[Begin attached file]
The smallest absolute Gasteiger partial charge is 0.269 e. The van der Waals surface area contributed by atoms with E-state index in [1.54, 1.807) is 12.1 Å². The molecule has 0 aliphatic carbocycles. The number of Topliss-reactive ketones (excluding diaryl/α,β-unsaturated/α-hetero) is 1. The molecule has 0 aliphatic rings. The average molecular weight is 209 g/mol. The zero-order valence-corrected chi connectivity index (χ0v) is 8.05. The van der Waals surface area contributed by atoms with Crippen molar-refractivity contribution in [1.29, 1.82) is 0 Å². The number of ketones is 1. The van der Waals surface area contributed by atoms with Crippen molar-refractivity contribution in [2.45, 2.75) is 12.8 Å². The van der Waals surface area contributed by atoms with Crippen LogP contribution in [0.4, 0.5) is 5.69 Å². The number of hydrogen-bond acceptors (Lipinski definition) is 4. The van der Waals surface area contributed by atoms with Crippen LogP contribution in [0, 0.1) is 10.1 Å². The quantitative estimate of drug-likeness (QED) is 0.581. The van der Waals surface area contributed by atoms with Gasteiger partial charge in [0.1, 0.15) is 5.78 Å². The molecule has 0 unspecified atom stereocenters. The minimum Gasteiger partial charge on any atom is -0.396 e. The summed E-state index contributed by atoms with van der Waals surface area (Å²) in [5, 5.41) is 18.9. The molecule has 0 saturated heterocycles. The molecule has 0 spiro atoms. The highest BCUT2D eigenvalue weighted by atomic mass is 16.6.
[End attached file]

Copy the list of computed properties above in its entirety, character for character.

The smallest absolute Gasteiger partial charge is 0.269 e. The van der Waals surface area contributed by atoms with E-state index in [1.54, 1.807) is 12.1 Å². The molecule has 0 aliphatic carbocycles. The number of Topliss-reactive ketones (excluding diaryl/α,β-unsaturated/α-hetero) is 1. The molecule has 0 aliphatic rings. The average molecular weight is 209 g/mol. The zero-order valence-corrected chi connectivity index (χ0v) is 8.05. The van der Waals surface area contributed by atoms with Crippen molar-refractivity contribution in [1.29, 1.82) is 0 Å². The number of ketones is 1. The van der Waals surface area contributed by atoms with Crippen molar-refractivity contribution in [2.45, 2.75) is 12.8 Å². The van der Waals surface area contributed by atoms with Crippen LogP contribution in [0.4, 0.5) is 5.69 Å². The number of hydrogen-bond acceptors (Lipinski definition) is 4. The van der Waals surface area contributed by atoms with Crippen LogP contribution in [0, 0.1) is 10.1 Å². The quantitative estimate of drug-likeness (QED) is 0.581. The van der Waals surface area contributed by atoms with Gasteiger partial charge in [0.1, 0.15) is 5.78 Å². The molecule has 0 unspecified atom stereocenters. The minimum Gasteiger partial charge on any atom is -0.396 e. The summed E-state index contributed by atoms with van der Waals surface area (Å²) in [5, 5.41) is 18.9. The molecule has 0 saturated heterocycles. The molecule has 0 spiro atoms. The highest BCUT2D eigenvalue weighted by atomic mass is 16.6.